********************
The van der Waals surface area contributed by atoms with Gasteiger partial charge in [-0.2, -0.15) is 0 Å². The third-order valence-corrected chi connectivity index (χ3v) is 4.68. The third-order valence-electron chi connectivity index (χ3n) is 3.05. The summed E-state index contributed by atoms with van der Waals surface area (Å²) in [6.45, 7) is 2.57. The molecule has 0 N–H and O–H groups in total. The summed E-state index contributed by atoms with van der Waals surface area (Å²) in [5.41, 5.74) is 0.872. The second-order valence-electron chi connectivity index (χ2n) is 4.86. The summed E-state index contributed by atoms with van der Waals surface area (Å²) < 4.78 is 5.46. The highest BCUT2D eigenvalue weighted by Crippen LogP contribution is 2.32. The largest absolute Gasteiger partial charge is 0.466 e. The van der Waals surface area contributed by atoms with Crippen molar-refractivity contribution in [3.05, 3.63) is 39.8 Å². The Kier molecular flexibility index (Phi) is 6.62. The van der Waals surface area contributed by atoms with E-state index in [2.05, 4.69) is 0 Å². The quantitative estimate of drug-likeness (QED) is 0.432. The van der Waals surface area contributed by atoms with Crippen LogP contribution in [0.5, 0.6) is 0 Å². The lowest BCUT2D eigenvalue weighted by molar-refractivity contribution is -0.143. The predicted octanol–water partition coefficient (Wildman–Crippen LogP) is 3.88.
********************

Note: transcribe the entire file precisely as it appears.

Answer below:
The van der Waals surface area contributed by atoms with Gasteiger partial charge in [-0.2, -0.15) is 0 Å². The third-order valence-corrected chi connectivity index (χ3v) is 4.68. The third-order valence-electron chi connectivity index (χ3n) is 3.05. The summed E-state index contributed by atoms with van der Waals surface area (Å²) in [6.45, 7) is 2.57. The molecule has 0 N–H and O–H groups in total. The summed E-state index contributed by atoms with van der Waals surface area (Å²) in [5.41, 5.74) is 0.872. The second-order valence-electron chi connectivity index (χ2n) is 4.86. The summed E-state index contributed by atoms with van der Waals surface area (Å²) < 4.78 is 5.46. The highest BCUT2D eigenvalue weighted by Crippen LogP contribution is 2.32. The largest absolute Gasteiger partial charge is 0.466 e. The van der Waals surface area contributed by atoms with Crippen molar-refractivity contribution in [3.05, 3.63) is 39.8 Å². The Kier molecular flexibility index (Phi) is 6.62. The van der Waals surface area contributed by atoms with E-state index in [2.05, 4.69) is 0 Å². The quantitative estimate of drug-likeness (QED) is 0.432. The van der Waals surface area contributed by atoms with Crippen LogP contribution in [0.5, 0.6) is 0 Å². The lowest BCUT2D eigenvalue weighted by molar-refractivity contribution is -0.143. The predicted octanol–water partition coefficient (Wildman–Crippen LogP) is 3.88.